The Consumer Financial Protection Bureau sees the combination of easier credit, a rise in credit losses from historic lows and longer terms in subprime auto loans as an “emerging” risk worth keeping an eye on, said Steven Antonakes, deputy director.
“Combined, these trends cause us to worry that subprime borrowers are being extended credit that they are unable to pay back,” he said in a speech at the Consumer Bankers Association’s CBA Live! conference in Orlando last week.
The CFPB will be on the lookout for “potentially unfair, deceptive and abusive practices in this space,” he said.
Antonakes said the CFPB isn’t worried about the growth in subprime lending as such.
“As the economy has recovered, there has been a loosening of credit in the subprime auto loan market. From our standpoint, it is not inherently troubling that more consumers are getting auto loans; under the right conditions, increased access to credit is good for the economy and individual upward mobility,” he said.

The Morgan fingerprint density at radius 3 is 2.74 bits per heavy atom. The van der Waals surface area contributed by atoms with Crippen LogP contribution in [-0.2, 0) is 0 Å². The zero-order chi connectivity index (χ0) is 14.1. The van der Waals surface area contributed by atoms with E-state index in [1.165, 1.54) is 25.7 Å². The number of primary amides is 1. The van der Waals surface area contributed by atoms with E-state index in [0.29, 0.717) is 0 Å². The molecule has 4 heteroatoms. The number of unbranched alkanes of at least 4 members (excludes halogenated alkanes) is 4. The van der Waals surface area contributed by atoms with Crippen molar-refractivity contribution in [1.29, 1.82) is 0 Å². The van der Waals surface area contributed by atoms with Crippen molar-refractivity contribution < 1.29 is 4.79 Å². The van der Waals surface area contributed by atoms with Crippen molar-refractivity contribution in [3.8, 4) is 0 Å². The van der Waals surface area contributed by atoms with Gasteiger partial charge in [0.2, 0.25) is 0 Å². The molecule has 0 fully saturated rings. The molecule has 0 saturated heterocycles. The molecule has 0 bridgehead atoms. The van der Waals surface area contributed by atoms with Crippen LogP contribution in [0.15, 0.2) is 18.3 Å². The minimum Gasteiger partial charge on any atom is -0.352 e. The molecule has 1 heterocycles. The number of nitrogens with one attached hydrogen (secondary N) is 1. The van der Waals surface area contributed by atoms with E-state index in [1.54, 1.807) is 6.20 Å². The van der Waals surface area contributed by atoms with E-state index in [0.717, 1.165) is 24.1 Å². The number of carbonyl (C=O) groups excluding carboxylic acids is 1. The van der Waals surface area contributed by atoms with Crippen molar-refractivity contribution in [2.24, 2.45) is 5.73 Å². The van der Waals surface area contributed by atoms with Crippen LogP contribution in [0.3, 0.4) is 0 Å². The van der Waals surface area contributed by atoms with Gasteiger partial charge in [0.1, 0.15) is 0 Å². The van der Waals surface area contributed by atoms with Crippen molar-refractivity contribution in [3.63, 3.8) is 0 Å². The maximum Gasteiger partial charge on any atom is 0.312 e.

“However, we have noticed some trends in connection with this credit expansion that give us cause for concern,” such as longer terms, he said.
According to Experian Automotive, the average term on new-vehicle loans was 66 months in the fourth quarter of 2014, up from 65 in the year-earlier period. For used vehicles, the average term was 62 months, up from 61.
The average term on a new-vehicle loan is longer for borrowers with risky credit, though. For deep subprime loans, defined as loans to borrowers with credit scores of 500 or below, the average term on a new vehicle was 71.7 months in the fourth quarter, up from 71 months the year before.
For used-vehicle loans, the average term actually gets shorter for riskier credit compared with less risky loans. For borrowers with deep subprime credit, the average term for used-vehicle financing was 55.8 months in the fourth quarter. Those loans accounted for 5.8 percent of used-vehicle loans in the period, Experian said.
“The average term of a subprime auto loan for a new vehicle has increased every year since the crisis and is now at a length never seen before,” Antonakes said.
However, according to Experian, customers in the deep subprime category accounted for just 0.68 percent of new-vehicle loans in the fourth quarter, up from 0.62 percent a year ago.